Chlorox alternitive

What is floc, clarifier, stabilizer, cyanuric acid,
algaecide, brightener, dichlor, sodium hypo,
sodium bisulfate, ....??
indoorairpro
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My Pool: 24 ft round above ground , sand filter, 1.5 hp pump- cursed from the day it was installed
Location: Northeast PA

Chlorox alternitive

Postby indoorairpro » Mon 30 May, 2011 14:32

Since I may need to get rid of pool if i dont find less expensive alternitive to gallons of chlorine and weekly shocking , how do I lear the method others are using with store purchased chlorox. I have read a few posts but I am no chemist and get lost fairly quickly. They also talk about adding other stuff so chlorox will work and dont have a clue where to get these other chems. Is there a step by step printed somewhere?
currently pool is drak green with larg frog population and large amount of leaves etc in bottom, Cover caved in mid winter. Found about a foot of water in it in jan and cover shredded. Filled using discharge from sump pump as we had a freakishly warm winter storm about the same time. Water held so no leak. No idea where it went in first place. HeardI can use chlorox to shock is that true again need a simple guide to the chlorox process thanks
24 ft round above ground sand filter 1.5 hp pump cursed by the gods


chem geek
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Chlorox alternitive

Postby chem geek » Tue 31 May, 2011 00:08

Did you read the Pool School ? There is no need for weekly shocking if you are properly maintaining the pool with the appropriate Free Chlorine (FC) level for your Cyanuric Acid (CYA) level. Read the article on Defeating Algae and be sure to get yourself a proper test kit -- either the Taylor K-2006 or the TFTestkits TF-100 with the latter kit having more volume of reagents you use the most.
Analyst

Chlorox alternitive

Postby Analyst » Mon 16 Jan, 2012 11:53

Have read a lot on CYAs and Chlorine. But I feel pool owners should seriously consider Chlorine Dioxide as a safe alternative. More stronger and takes care of many problems of Water.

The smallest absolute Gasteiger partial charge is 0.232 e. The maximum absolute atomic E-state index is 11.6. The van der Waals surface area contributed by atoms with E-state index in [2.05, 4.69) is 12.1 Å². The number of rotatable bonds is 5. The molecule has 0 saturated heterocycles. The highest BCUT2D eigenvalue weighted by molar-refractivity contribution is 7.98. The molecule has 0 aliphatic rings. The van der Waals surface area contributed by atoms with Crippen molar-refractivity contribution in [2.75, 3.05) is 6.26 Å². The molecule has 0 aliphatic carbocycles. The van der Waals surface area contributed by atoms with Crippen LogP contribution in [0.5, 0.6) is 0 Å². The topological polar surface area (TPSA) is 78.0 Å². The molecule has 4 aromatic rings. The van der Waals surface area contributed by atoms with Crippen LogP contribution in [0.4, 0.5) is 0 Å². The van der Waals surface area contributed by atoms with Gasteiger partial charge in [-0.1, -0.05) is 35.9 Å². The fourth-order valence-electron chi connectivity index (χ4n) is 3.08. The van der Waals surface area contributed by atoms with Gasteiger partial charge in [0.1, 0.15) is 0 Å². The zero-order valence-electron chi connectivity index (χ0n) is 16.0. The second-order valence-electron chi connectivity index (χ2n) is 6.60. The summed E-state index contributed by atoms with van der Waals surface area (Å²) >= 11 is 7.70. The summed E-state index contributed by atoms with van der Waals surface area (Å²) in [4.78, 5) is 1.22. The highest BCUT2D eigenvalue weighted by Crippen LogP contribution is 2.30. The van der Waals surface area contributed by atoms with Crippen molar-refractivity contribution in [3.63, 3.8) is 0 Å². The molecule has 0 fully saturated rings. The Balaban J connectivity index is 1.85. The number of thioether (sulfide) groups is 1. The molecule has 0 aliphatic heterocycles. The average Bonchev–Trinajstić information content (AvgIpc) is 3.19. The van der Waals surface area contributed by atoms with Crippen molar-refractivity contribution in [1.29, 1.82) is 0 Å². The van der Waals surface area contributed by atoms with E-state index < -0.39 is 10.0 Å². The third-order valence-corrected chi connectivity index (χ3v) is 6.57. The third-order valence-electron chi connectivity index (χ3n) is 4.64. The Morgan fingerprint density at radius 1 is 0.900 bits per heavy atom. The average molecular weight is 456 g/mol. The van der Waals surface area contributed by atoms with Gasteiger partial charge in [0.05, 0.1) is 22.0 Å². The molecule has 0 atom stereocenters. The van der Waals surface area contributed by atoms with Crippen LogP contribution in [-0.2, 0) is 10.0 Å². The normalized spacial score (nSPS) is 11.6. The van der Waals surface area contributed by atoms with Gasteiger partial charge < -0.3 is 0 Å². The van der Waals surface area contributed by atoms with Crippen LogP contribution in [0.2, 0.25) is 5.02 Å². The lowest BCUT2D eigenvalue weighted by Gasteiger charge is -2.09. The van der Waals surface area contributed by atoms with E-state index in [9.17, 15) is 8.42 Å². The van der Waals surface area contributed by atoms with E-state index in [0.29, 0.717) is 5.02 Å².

chem geek
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Chlorox alternitive

Postby chem geek » Mon 16 Jan, 2012 19:44

Chlorine dioxide is not approved by the EPA for disinfection of swimming pools or spas. This is at least in part due to the fact that at typical pool pH around half of the chlorine dioxide consumed by oxidation reactions (i.e. reacting with bather waste) results in chlorite (the rest is mostly chloride) and chlorite is a regulated chemical in drinking water with a limit of 1.0 mg/L. Chlorite can be readily converted to chlorate by adding chlorine, but this is a tricky balance to achieve unless one has good process control as is done in drinking water treatment. Using a combination of chlorine dioxide and chlorine might be reasonable, but not chlorine dioxide alone. Also, chlorine dioxide is unstable and breaks down when exposed to UV in sunlight, but is not protected (much) by CYA. So if used at all, it would only be for indoor or covered pools or spas.
Dolphinkick
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Chlorox alternitive

Postby Dolphinkick » Fri 24 Aug, 2012 01:36

It seems like chlorine dioxide works better than chlorine. Do you know why it is not approved by EPA for use in swimming pools? Is there any country that uses chlorine dioxide instead of chlorine?
chem geek
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Chlorox alternitive

Postby chem geek » Sat 25 Aug, 2012 01:29

I already gave the primary reasons regarding chlorite and breakdown from sunlight. Chlorine dioxide is not more effective than chlorine as an oxidizer, but it is generally effective as a disinfectant and it inactivates the protozoan oocyst Cryptosporidium parvum which chlorine essentially does not (at least not quickly enough at normal pool concentrations or when CYA is present). Its main advantage is that it does not produce as many chlorinated disinfection by-products. It generally needs to be generated on-site since it is otherwise unstable in concentrated solutions. In the U.S. it is mostly used as an alternative disinfectant in water treatment and you can find it in Katadyn® Micropur® MP1 Purification Tablets used for purifying water when camping. The tablets are Dichlor and sodium chlorite which when combined in water produce chlorine dioxide. As for other countries using it, it is used in some pools in Europe, but it is not part of the DIN 19643 standard which specifies only chlorine.

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